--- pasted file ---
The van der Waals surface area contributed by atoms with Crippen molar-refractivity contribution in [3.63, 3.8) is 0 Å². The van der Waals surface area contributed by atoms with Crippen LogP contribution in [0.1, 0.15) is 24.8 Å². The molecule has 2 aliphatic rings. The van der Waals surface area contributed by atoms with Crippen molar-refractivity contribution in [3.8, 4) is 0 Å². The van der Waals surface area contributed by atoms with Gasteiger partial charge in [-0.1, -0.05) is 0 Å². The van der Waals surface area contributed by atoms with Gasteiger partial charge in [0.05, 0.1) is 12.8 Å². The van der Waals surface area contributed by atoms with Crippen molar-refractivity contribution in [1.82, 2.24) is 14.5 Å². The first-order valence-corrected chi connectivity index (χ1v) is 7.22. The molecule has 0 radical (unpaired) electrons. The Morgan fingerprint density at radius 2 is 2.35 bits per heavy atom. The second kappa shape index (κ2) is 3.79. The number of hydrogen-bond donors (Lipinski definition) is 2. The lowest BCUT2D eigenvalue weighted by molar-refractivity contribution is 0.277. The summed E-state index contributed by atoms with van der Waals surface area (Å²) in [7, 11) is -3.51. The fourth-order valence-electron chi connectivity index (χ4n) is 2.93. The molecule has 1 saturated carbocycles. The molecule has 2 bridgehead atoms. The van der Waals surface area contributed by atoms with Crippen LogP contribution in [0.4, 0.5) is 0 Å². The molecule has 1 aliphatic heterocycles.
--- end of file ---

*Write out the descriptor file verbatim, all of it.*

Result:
The van der Waals surface area contributed by atoms with Crippen molar-refractivity contribution in [3.63, 3.8) is 0 Å². The van der Waals surface area contributed by atoms with Crippen LogP contribution in [0.1, 0.15) is 24.8 Å². The molecule has 2 aliphatic rings. The van der Waals surface area contributed by atoms with Crippen molar-refractivity contribution in [3.8, 4) is 0 Å². The van der Waals surface area contributed by atoms with Gasteiger partial charge in [-0.1, -0.05) is 0 Å². The van der Waals surface area contributed by atoms with Gasteiger partial charge in [0.05, 0.1) is 12.8 Å². The van der Waals surface area contributed by atoms with Crippen molar-refractivity contribution in [1.82, 2.24) is 14.5 Å². The first-order valence-corrected chi connectivity index (χ1v) is 7.22. The molecule has 0 radical (unpaired) electrons. The Morgan fingerprint density at radius 2 is 2.35 bits per heavy atom. The second kappa shape index (κ2) is 3.79. The number of hydrogen-bond donors (Lipinski definition) is 2. The lowest BCUT2D eigenvalue weighted by molar-refractivity contribution is 0.277. The summed E-state index contributed by atoms with van der Waals surface area (Å²) in [7, 11) is -3.51. The fourth-order valence-electron chi connectivity index (χ4n) is 2.93. The molecule has 1 saturated carbocycles. The molecule has 2 bridgehead atoms. The van der Waals surface area contributed by atoms with Crippen LogP contribution in [0.4, 0.5) is 0 Å². The molecule has 1 aliphatic heterocycles.